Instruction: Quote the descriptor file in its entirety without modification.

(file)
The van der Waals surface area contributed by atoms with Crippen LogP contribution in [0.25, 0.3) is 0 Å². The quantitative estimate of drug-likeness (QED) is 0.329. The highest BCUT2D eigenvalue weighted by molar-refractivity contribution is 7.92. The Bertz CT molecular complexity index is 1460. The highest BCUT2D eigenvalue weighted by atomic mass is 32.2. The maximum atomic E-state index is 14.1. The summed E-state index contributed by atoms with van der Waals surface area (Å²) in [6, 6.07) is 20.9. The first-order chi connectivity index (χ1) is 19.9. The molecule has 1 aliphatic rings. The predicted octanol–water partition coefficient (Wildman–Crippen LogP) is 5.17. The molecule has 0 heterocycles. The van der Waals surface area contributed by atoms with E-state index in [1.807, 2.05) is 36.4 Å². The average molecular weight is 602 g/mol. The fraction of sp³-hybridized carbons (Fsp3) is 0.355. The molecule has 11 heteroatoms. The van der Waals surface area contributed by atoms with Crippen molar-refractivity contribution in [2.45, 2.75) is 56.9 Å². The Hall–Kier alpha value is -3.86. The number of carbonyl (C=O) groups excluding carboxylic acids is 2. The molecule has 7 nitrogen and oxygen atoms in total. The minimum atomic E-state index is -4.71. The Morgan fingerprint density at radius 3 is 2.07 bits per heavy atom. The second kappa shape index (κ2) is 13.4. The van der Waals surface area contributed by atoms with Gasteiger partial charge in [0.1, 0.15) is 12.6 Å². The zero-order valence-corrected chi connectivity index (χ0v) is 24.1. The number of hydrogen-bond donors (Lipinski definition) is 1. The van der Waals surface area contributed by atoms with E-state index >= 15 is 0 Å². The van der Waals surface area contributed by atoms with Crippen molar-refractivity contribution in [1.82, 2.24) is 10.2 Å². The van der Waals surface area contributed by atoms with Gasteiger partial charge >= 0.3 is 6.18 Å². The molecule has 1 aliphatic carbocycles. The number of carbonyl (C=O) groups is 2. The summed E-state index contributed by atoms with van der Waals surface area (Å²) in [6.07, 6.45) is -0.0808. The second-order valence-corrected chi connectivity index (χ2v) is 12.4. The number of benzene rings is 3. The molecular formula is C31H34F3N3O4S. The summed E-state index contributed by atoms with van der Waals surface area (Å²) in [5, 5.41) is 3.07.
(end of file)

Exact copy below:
The van der Waals surface area contributed by atoms with Crippen LogP contribution in [0.25, 0.3) is 0 Å². The quantitative estimate of drug-likeness (QED) is 0.329. The highest BCUT2D eigenvalue weighted by molar-refractivity contribution is 7.92. The Bertz CT molecular complexity index is 1460. The highest BCUT2D eigenvalue weighted by atomic mass is 32.2. The maximum atomic E-state index is 14.1. The summed E-state index contributed by atoms with van der Waals surface area (Å²) in [6, 6.07) is 20.9. The first-order chi connectivity index (χ1) is 19.9. The molecule has 1 aliphatic rings. The predicted octanol–water partition coefficient (Wildman–Crippen LogP) is 5.17. The molecule has 0 heterocycles. The van der Waals surface area contributed by atoms with E-state index in [1.807, 2.05) is 36.4 Å². The average molecular weight is 602 g/mol. The fraction of sp³-hybridized carbons (Fsp3) is 0.355. The molecule has 11 heteroatoms. The van der Waals surface area contributed by atoms with Crippen molar-refractivity contribution in [2.45, 2.75) is 56.9 Å². The Hall–Kier alpha value is -3.86. The number of carbonyl (C=O) groups excluding carboxylic acids is 2. The molecule has 7 nitrogen and oxygen atoms in total. The minimum atomic E-state index is -4.71. The Morgan fingerprint density at radius 3 is 2.07 bits per heavy atom. The second kappa shape index (κ2) is 13.4. The van der Waals surface area contributed by atoms with Gasteiger partial charge in [0.1, 0.15) is 12.6 Å². The zero-order valence-corrected chi connectivity index (χ0v) is 24.1. The number of hydrogen-bond donors (Lipinski definition) is 1. The van der Waals surface area contributed by atoms with E-state index >= 15 is 0 Å². The van der Waals surface area contributed by atoms with Crippen molar-refractivity contribution in [1.82, 2.24) is 10.2 Å². The van der Waals surface area contributed by atoms with Gasteiger partial charge >= 0.3 is 6.18 Å². The molecule has 1 aliphatic carbocycles. The number of carbonyl (C=O) groups is 2. The summed E-state index contributed by atoms with van der Waals surface area (Å²) in [6.07, 6.45) is -0.0808. The second-order valence-corrected chi connectivity index (χ2v) is 12.4. The number of benzene rings is 3. The molecular formula is C31H34F3N3O4S. The summed E-state index contributed by atoms with van der Waals surface area (Å²) in [5, 5.41) is 3.07.